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What is Stratified Squamous Epithelium?

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  • 0:03 What is Stratified…
  • 0:54 Structure
  • 2:35 Function
  • 4:18 Lesson Summary
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Lesson Transcript
Instructor: Wendy McDougal

Wendy has taught high school Biology and has a master's degree in education.

Stratified squamous epithelium is a type of tissue that makes up skin layers and lines some body cavities and organs. Its structure makes it an excellent protective layer. Learn more about this tissue and take a short quiz at the end.

What is Stratified Squamous Epithelium?

When you think of the word tissue, you most likely imagine a colorful box sitting on your counter that you reach for after you sneeze. However, in the world of science, 'tissue' tends to have an entirely different meaning. For example, you and I are made up of different types of tissue, but clearly not the kind in which you blow your nose. In our bodies, cells with common structures and functions group together to form what we know as body tissue.

Tissue in our bodies comes in four major types: epithelial, connective, muscle and nervous. In this lesson, we will examine one type that consists of flattened cells that are joined and stacked together, known as stratified squamous epithelium. This protective tissue can be found in several different locations in the body. Learn more as we closely examine this important layer.

Structure of Stratified Squamous Epithelium

In order to better understand this tissue type, we first need to break down this somewhat long and scientific name. Let's first define epithelium. Epithelial tissue is made up of cells that are packed tightly together, forming one continuous sheet. Epithelium functions as both a cover and a lining for various parts of our body.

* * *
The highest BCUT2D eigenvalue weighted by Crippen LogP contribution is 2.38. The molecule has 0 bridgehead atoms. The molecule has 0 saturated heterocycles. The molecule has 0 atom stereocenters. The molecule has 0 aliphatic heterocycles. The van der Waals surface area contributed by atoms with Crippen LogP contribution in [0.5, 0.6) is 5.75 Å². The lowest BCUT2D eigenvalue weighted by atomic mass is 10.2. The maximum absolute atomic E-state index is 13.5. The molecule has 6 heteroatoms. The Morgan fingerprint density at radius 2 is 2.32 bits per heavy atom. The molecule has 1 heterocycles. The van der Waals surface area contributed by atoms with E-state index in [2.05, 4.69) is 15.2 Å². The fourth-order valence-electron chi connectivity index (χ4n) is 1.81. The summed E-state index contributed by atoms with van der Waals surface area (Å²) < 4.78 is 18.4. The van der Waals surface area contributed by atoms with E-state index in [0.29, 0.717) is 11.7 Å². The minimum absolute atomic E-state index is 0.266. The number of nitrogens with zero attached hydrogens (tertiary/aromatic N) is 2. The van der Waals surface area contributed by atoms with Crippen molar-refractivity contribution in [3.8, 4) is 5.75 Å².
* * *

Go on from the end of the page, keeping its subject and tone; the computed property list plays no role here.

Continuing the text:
For example, epithelial tissue covers our bodies in the form of skin layers. Because the cells are stuck together so tightly, this tissue provides a mostly impermeable and highly protective barrier for our bodies. Epithelial tissue also lines some internal cavities and organs. This sheet of epithelial cells provides a smooth and continuous lining for these areas.

Now let's look at the word squamous, which defines the shape of the actual cells that make up the tissue. Squamous means that the cells are flattened. You can think of them as being squashed. Let's visualize this concept. Imagine taking a bag of soft fruit candies and squashing each one flat. You then stick them together side-by-side and end-to-end. This is a visual representation of a single sheet of squamous epithelium.

We are almost finished defining our long scientific term. We now have sheets of flattened cells that are packed closely together. So how does the word 'stratified' change our tissue? Stratified means that the cells are not only in one layer, but are stacked. Think of the word strata, meaning layered. Adding to our visual, you can take another bag of fruit candy, squash them, stick them closely together, and then stack that sheet onto your original. You now have a complete representation of stratified squamous epithelium.

Function of Stratified Squamous Epithelium

As mentioned previously, stratified squamous epithelium is found both covering and lining parts of the body. The main function of this tissue type is protection, as it is typically found in areas that undergo significant wear-and-tear. This tissue is designed to withstand the abrasive sloughing off of the outer layer. Deeper layers simply produce more cells to replace those that have been lost. For example, our skin cells are constantly sloughing off, but are always replaced to keep the outer layer healthy.

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